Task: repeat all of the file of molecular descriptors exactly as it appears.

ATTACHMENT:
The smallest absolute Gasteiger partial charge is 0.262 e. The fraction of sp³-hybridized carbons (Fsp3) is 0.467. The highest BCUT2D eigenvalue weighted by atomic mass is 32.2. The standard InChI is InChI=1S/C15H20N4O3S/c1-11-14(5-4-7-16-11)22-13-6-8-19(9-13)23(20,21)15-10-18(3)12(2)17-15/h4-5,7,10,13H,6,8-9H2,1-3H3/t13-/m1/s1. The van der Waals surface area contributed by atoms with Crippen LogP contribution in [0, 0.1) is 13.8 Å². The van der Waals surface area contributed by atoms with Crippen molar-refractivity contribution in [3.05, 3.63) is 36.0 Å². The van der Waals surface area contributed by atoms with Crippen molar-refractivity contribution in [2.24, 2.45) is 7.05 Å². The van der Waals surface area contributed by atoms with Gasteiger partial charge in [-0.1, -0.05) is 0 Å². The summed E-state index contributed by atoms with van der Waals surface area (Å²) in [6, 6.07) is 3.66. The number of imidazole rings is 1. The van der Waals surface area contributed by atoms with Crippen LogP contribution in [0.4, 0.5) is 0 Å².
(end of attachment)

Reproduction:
The smallest absolute Gasteiger partial charge is 0.262 e. The fraction of sp³-hybridized carbons (Fsp3) is 0.467. The highest BCUT2D eigenvalue weighted by atomic mass is 32.2. The standard InChI is InChI=1S/C15H20N4O3S/c1-11-14(5-4-7-16-11)22-13-6-8-19(9-13)23(20,21)15-10-18(3)12(2)17-15/h4-5,7,10,13H,6,8-9H2,1-3H3/t13-/m1/s1. The van der Waals surface area contributed by atoms with Crippen LogP contribution in [0, 0.1) is 13.8 Å². The van der Waals surface area contributed by atoms with Crippen molar-refractivity contribution in [3.05, 3.63) is 36.0 Å². The van der Waals surface area contributed by atoms with Crippen molar-refractivity contribution in [2.24, 2.45) is 7.05 Å². The van der Waals surface area contributed by atoms with Gasteiger partial charge in [-0.1, -0.05) is 0 Å². The summed E-state index contributed by atoms with van der Waals surface area (Å²) in [6, 6.07) is 3.66. The number of imidazole rings is 1. The van der Waals surface area contributed by atoms with Crippen LogP contribution in [0.4, 0.5) is 0 Å².